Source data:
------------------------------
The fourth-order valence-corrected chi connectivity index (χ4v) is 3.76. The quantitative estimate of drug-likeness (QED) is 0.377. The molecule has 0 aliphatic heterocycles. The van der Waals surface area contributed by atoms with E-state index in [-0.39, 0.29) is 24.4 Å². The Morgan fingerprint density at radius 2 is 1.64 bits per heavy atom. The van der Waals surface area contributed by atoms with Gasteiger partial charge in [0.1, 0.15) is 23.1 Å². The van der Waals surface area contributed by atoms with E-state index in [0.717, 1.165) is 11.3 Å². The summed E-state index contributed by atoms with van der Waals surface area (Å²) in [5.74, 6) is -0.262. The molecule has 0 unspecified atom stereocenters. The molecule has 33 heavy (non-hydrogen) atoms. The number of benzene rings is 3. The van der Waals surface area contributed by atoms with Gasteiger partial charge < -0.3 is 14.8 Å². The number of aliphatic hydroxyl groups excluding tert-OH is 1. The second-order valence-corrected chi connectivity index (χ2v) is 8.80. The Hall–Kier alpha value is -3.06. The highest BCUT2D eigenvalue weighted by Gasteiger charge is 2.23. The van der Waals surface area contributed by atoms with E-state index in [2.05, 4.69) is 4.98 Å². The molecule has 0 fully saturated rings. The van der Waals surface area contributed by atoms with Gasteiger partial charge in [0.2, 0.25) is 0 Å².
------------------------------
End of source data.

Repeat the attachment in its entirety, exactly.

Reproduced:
The fourth-order valence-corrected chi connectivity index (χ4v) is 3.76. The quantitative estimate of drug-likeness (QED) is 0.377. The molecule has 0 aliphatic heterocycles. The van der Waals surface area contributed by atoms with E-state index in [-0.39, 0.29) is 24.4 Å². The Morgan fingerprint density at radius 2 is 1.64 bits per heavy atom. The van der Waals surface area contributed by atoms with Gasteiger partial charge in [0.1, 0.15) is 23.1 Å². The van der Waals surface area contributed by atoms with E-state index in [0.717, 1.165) is 11.3 Å². The summed E-state index contributed by atoms with van der Waals surface area (Å²) in [5.74, 6) is -0.262. The molecule has 0 unspecified atom stereocenters. The molecule has 33 heavy (non-hydrogen) atoms. The number of benzene rings is 3. The van der Waals surface area contributed by atoms with Gasteiger partial charge < -0.3 is 14.8 Å². The number of aliphatic hydroxyl groups excluding tert-OH is 1. The second-order valence-corrected chi connectivity index (χ2v) is 8.80. The Hall–Kier alpha value is -3.06. The highest BCUT2D eigenvalue weighted by Gasteiger charge is 2.23. The van der Waals surface area contributed by atoms with E-state index in [2.05, 4.69) is 4.98 Å². The molecule has 0 fully saturated rings. The van der Waals surface area contributed by atoms with Gasteiger partial charge in [0.2, 0.25) is 0 Å².